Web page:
New Spanish research warns that SARS-CoV-2 infections and vaccinations trigger reactivation of all types of Herpesviridae viruses.
Human Herpesviruses (HHVs), which include Herpes Simplex Virus (HSV) types-1 (HSV-1) and 2 (HSV-2), Varicella-Zoster Virus (VZV), Epstein-Barr Virus (EBV), Cytomegalovirus (CMV), HHV-6, HHV-7, and HHV-8, are part of a family of DNA viruses that cause several diseases in humans.
The virome of humans is complex and is composed of numerous virus families including members of the Herpesviridae. The Herpesviridae are classified into three subfamilies: the α-herpesviruses (herpes simplex types 1 and 2 [HSV-1 & 2] and varicella-zoster virus [VZV]), the β-herpesviruses (human cytomegalovirus [HCMV], human herpesvirus 6 A and 6B [HHV-6A & 6B] and human herpesvirus-7 [HHV-7]) and the γ-herpesviruses (Epstein-Barr virus [EBV] and human herpesvirus-8 [HHV-8]).
While these viruses can be distinguished based upon cellular tropism, serology, and DNA sequence, a common feature shared by the members of the Herpesviridae family is that they establish life-long persistent infections in individuals. These viruses are highly prevalent in the human population and are associated with numerous diseases in immune-competent and immune-suppressed individuals.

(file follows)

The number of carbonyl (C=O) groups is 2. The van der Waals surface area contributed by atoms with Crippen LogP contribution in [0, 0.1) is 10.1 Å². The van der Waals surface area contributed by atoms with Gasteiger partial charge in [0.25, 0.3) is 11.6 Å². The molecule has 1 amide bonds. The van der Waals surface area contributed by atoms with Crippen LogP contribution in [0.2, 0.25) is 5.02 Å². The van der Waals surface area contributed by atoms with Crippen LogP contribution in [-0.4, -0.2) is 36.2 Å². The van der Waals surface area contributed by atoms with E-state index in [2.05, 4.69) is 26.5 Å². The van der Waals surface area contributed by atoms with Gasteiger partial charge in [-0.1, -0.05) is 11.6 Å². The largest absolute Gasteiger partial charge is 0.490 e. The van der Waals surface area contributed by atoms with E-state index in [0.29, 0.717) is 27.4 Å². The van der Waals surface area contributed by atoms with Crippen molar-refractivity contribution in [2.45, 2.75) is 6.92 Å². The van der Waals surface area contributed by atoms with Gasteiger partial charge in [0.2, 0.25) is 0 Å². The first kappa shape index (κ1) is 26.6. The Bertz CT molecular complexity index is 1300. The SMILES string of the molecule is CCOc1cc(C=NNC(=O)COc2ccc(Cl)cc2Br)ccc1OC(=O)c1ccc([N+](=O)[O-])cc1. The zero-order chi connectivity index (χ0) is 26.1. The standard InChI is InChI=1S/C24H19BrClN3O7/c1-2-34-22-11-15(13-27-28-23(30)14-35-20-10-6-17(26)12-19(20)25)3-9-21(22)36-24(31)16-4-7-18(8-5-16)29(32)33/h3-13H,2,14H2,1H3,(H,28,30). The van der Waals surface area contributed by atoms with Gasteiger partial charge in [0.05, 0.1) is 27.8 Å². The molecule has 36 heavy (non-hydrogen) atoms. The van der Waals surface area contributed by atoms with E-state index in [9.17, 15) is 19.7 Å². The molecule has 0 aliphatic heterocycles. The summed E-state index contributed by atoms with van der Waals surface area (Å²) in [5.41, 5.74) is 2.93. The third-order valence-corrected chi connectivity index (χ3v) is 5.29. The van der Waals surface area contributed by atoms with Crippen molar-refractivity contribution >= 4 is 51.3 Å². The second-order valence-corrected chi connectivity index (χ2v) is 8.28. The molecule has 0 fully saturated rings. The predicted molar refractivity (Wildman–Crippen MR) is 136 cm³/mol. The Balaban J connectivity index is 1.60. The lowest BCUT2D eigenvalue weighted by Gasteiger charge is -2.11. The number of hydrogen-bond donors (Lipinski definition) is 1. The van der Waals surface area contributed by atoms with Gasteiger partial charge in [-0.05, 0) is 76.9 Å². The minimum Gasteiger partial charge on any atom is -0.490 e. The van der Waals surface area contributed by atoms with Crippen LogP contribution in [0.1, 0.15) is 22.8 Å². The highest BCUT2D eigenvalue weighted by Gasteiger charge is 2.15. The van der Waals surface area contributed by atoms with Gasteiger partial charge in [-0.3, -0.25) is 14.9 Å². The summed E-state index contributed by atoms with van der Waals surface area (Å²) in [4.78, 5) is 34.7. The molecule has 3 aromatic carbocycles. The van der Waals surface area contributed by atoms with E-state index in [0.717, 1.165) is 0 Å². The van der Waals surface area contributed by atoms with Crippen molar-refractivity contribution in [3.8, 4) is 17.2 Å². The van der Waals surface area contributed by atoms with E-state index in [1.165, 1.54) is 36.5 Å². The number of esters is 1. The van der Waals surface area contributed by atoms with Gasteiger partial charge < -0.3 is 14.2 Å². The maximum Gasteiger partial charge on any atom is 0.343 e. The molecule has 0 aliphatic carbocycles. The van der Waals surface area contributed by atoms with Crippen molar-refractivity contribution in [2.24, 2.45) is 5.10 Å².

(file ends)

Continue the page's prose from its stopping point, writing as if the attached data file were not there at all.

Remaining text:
The study findings were published in the peer reviewed journal: Anais Brasileiros de Dermatologia.
Numerous articles have linked COVID-19 infection with coinfection or reactivation of human herpes viruses. Furthermore, evidence suggests that human herpesvirus infection may constitute a prognostic marker of COVID-19 infection and even be responsible for many of the manifestations initially attributed to SARS-CoV-2.
Recent reports indicate that in addition to the SARS-CoV-2 virus, all COVID-19 vaccines approved to date in Europe are capable of inducing herpesvirus reactivation. Fig. 1 shows the main manifestations of herpesvirus infections associated with COVID-19 (Fig. 1).
It is important to take this information into account and to consider all viruses of the Herpesviridae family when managing patients with COVID-19 infection or recently vaccinated against COVID-19.
reference link :https://onlinelibrary.wiley.com/doi/10.1002/jmv.27728
[…] COVID-19 infection and vaccines can reactivate Herpesviridae […]